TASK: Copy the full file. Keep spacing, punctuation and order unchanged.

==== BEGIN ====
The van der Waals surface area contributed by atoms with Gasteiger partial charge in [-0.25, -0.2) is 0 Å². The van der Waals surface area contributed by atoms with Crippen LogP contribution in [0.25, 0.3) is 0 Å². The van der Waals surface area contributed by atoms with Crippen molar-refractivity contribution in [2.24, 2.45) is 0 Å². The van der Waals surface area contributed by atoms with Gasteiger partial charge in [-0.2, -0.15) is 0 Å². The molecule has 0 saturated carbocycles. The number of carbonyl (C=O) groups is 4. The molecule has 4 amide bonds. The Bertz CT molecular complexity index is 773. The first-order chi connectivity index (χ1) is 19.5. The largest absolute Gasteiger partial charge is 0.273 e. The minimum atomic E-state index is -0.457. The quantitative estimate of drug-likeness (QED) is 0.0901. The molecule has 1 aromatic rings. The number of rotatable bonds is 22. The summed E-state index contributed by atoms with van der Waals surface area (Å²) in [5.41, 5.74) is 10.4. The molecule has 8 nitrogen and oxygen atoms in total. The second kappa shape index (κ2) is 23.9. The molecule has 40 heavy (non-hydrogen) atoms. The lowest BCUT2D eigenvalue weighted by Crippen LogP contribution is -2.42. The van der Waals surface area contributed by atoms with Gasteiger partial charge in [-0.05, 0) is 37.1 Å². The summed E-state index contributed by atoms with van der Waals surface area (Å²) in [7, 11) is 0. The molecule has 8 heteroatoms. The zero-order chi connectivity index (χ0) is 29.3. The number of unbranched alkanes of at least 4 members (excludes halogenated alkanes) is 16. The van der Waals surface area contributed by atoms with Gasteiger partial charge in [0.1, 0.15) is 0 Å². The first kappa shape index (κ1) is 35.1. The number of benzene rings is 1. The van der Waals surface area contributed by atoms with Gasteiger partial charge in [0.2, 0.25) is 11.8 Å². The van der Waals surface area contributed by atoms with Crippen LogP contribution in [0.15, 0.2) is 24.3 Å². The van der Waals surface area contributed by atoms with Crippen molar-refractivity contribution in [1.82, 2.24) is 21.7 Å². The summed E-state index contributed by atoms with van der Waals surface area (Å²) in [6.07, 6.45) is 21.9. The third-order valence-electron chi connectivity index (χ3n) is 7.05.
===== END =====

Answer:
The van der Waals surface area contributed by atoms with Gasteiger partial charge in [-0.25, -0.2) is 0 Å². The van der Waals surface area contributed by atoms with Crippen LogP contribution in [0.25, 0.3) is 0 Å². The van der Waals surface area contributed by atoms with Crippen molar-refractivity contribution in [2.24, 2.45) is 0 Å². The van der Waals surface area contributed by atoms with Gasteiger partial charge in [-0.2, -0.15) is 0 Å². The molecule has 0 saturated carbocycles. The number of carbonyl (C=O) groups is 4. The molecule has 4 amide bonds. The Bertz CT molecular complexity index is 773. The first-order chi connectivity index (χ1) is 19.5. The largest absolute Gasteiger partial charge is 0.273 e. The minimum atomic E-state index is -0.457. The quantitative estimate of drug-likeness (QED) is 0.0901. The molecule has 1 aromatic rings. The number of rotatable bonds is 22. The summed E-state index contributed by atoms with van der Waals surface area (Å²) in [5.41, 5.74) is 10.4. The molecule has 8 nitrogen and oxygen atoms in total. The second kappa shape index (κ2) is 23.9. The molecule has 40 heavy (non-hydrogen) atoms. The lowest BCUT2D eigenvalue weighted by Crippen LogP contribution is -2.42. The van der Waals surface area contributed by atoms with Gasteiger partial charge in [-0.05, 0) is 37.1 Å². The summed E-state index contributed by atoms with van der Waals surface area (Å²) in [7, 11) is 0. The molecule has 8 heteroatoms. The zero-order chi connectivity index (χ0) is 29.3. The number of unbranched alkanes of at least 4 members (excludes halogenated alkanes) is 16. The van der Waals surface area contributed by atoms with Gasteiger partial charge in [0.1, 0.15) is 0 Å². The first kappa shape index (κ1) is 35.1. The number of benzene rings is 1. The van der Waals surface area contributed by atoms with Gasteiger partial charge in [0.2, 0.25) is 11.8 Å². The van der Waals surface area contributed by atoms with Crippen LogP contribution in [0.15, 0.2) is 24.3 Å². The van der Waals surface area contributed by atoms with Crippen molar-refractivity contribution in [1.82, 2.24) is 21.7 Å². The summed E-state index contributed by atoms with van der Waals surface area (Å²) in [6.07, 6.45) is 21.9. The third-order valence-electron chi connectivity index (χ3n) is 7.05.